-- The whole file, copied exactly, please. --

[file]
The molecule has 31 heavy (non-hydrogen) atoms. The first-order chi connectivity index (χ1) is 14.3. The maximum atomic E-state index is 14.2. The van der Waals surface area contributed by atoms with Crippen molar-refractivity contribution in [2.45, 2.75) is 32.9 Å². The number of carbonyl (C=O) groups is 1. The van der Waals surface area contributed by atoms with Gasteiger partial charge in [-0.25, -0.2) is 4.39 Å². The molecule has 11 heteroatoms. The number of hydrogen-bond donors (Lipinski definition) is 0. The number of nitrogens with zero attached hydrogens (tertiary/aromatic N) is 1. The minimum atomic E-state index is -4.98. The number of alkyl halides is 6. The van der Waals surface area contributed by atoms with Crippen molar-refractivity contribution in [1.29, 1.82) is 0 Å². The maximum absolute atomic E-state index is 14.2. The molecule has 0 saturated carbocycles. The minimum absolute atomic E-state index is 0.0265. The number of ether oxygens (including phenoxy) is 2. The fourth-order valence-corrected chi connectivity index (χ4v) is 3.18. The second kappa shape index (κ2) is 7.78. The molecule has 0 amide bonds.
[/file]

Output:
The molecule has 31 heavy (non-hydrogen) atoms. The first-order chi connectivity index (χ1) is 14.3. The maximum atomic E-state index is 14.2. The van der Waals surface area contributed by atoms with Crippen molar-refractivity contribution in [2.45, 2.75) is 32.9 Å². The number of carbonyl (C=O) groups is 1. The van der Waals surface area contributed by atoms with Gasteiger partial charge in [-0.25, -0.2) is 4.39 Å². The molecule has 11 heteroatoms. The number of hydrogen-bond donors (Lipinski definition) is 0. The number of nitrogens with zero attached hydrogens (tertiary/aromatic N) is 1. The minimum atomic E-state index is -4.98. The number of alkyl halides is 6. The van der Waals surface area contributed by atoms with Crippen molar-refractivity contribution in [1.29, 1.82) is 0 Å². The maximum absolute atomic E-state index is 14.2. The molecule has 0 saturated carbocycles. The minimum absolute atomic E-state index is 0.0265. The number of ether oxygens (including phenoxy) is 2. The fourth-order valence-corrected chi connectivity index (χ4v) is 3.18. The second kappa shape index (κ2) is 7.78. The molecule has 0 amide bonds.